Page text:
Controversial deaths seem to be a catalyst for riots, which in turn leads to difficult conversations about race the world over. Man Down is no exception. Set against the Baltimore Riots, the piece explores the intricacies of an interracial relationship between Eva (played by Camila Ascencio) and Michael (Terrence Wayne II). Their connection sparks when Eva (a journalist), interviews Michael (a social worker), about his job.
The initial catalyst is created by a potential police prescene in the form of Eva’s white passing brother, Eddy (Samuel Garnett). Eddy, wishes to join the police, and he begins to provoke the couple, forcing them to share things that they have never before expressed. This is when issues of trust start to manifest, with resentment building close behind.
Calarts Festival Theater put on a challenging piece with minimal set, and the direction and fluidity with which the actors perform give life to the script. The company use the space in full, unafraid of boundaries, in much the same way that their language isn’t afraid to challenge whomever it meets.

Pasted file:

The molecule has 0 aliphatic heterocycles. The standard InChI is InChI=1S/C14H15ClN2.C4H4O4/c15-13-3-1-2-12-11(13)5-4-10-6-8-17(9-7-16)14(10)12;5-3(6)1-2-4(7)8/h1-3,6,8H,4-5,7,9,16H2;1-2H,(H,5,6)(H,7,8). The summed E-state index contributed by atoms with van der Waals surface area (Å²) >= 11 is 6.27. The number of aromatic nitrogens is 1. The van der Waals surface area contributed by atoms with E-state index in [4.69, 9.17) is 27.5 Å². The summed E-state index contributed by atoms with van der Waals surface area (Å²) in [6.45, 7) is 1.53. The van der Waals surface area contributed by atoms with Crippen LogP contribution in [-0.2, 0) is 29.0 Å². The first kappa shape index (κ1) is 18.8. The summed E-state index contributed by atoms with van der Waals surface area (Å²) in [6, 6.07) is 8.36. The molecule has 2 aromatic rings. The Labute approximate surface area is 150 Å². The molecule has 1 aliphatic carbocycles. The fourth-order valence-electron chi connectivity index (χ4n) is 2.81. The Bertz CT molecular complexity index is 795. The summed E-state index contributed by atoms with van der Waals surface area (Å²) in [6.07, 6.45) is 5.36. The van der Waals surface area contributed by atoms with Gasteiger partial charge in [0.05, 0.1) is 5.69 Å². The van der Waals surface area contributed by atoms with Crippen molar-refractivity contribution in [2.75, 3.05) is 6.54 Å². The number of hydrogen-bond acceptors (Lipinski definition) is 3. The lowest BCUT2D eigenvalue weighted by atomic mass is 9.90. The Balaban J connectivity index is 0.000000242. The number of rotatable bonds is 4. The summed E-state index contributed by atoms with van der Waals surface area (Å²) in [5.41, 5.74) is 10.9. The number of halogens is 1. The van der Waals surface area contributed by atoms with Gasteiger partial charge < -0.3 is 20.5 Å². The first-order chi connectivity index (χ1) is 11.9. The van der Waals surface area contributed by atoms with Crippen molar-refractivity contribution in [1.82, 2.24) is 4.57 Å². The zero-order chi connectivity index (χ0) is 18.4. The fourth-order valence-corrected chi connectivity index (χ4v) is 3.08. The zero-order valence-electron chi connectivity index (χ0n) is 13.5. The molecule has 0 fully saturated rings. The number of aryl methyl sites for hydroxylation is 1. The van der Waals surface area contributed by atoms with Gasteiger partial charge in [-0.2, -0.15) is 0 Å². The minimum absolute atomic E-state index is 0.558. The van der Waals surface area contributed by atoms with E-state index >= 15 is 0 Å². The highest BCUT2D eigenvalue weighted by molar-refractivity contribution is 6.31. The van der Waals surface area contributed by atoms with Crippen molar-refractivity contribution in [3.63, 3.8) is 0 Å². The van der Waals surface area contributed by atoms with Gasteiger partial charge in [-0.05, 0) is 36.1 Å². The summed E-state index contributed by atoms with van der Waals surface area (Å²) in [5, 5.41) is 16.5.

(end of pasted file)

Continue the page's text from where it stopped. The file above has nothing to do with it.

There is a perfect mix of poetry and activism within the production, and it allows the audience to experience microaggresions, police brutality and heartbreak with complicity. It is so easy, with the ever-growing list of fatalities at the hands of the police force in the US, to just shove the need for change into the faces of their spectators (which has been a marked activity at this years Edinburgh Fringe Festival). However, with Man Down, the subtlety with which the relationship of Eva and Michael is explored, as well as the privilege of Eva and Eddy’s upbringing, makes the piece stand above the rest.
This is first and foremost a love story. One that is trying to survive racism, police brutality and annoying family members who overstay their welcome. The actors carry this piece with elegance, and it is clear that they feel passionately for the story running through them. And with them, so did we.
Man Down is playing Venue 13 until August 25th. For more information and tickets, see here.
Photo Credit: Ross Constable